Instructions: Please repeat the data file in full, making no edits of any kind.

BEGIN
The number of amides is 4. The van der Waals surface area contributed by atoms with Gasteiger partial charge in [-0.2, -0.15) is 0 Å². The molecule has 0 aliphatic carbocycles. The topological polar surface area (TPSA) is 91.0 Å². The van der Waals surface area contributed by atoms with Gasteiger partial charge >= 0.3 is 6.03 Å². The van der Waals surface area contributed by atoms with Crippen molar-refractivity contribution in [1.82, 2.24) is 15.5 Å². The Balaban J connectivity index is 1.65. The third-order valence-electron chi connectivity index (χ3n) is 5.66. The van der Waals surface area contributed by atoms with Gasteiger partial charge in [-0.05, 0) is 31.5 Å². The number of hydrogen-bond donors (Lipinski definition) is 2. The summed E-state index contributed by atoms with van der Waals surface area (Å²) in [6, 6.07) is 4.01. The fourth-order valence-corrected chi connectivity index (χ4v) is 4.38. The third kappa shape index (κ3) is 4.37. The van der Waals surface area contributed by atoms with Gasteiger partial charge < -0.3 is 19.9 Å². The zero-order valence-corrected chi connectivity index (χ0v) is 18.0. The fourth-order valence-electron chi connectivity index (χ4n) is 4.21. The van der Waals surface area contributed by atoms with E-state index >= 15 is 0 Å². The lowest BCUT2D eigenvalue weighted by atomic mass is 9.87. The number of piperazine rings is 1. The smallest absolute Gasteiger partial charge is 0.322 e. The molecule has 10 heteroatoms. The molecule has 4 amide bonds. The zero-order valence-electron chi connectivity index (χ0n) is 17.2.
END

The number of amides is 4. The van der Waals surface area contributed by atoms with Gasteiger partial charge in [-0.2, -0.15) is 0 Å². The molecule has 0 aliphatic carbocycles. The topological polar surface area (TPSA) is 91.0 Å². The van der Waals surface area contributed by atoms with Gasteiger partial charge >= 0.3 is 6.03 Å². The van der Waals surface area contributed by atoms with Crippen molar-refractivity contribution in [1.82, 2.24) is 15.5 Å². The Balaban J connectivity index is 1.65. The third-order valence-electron chi connectivity index (χ3n) is 5.66. The van der Waals surface area contributed by atoms with Gasteiger partial charge in [-0.05, 0) is 31.5 Å². The number of hydrogen-bond donors (Lipinski definition) is 2. The summed E-state index contributed by atoms with van der Waals surface area (Å²) in [6, 6.07) is 4.01. The fourth-order valence-corrected chi connectivity index (χ4v) is 4.38. The third kappa shape index (κ3) is 4.37. The van der Waals surface area contributed by atoms with Gasteiger partial charge < -0.3 is 19.9 Å². The zero-order valence-corrected chi connectivity index (χ0v) is 18.0. The fourth-order valence-electron chi connectivity index (χ4n) is 4.21. The van der Waals surface area contributed by atoms with E-state index >= 15 is 0 Å². The lowest BCUT2D eigenvalue weighted by atomic mass is 9.87. The number of piperazine rings is 1. The smallest absolute Gasteiger partial charge is 0.322 e. The molecule has 10 heteroatoms. The molecule has 4 amide bonds. The zero-order valence-electron chi connectivity index (χ0n) is 17.2.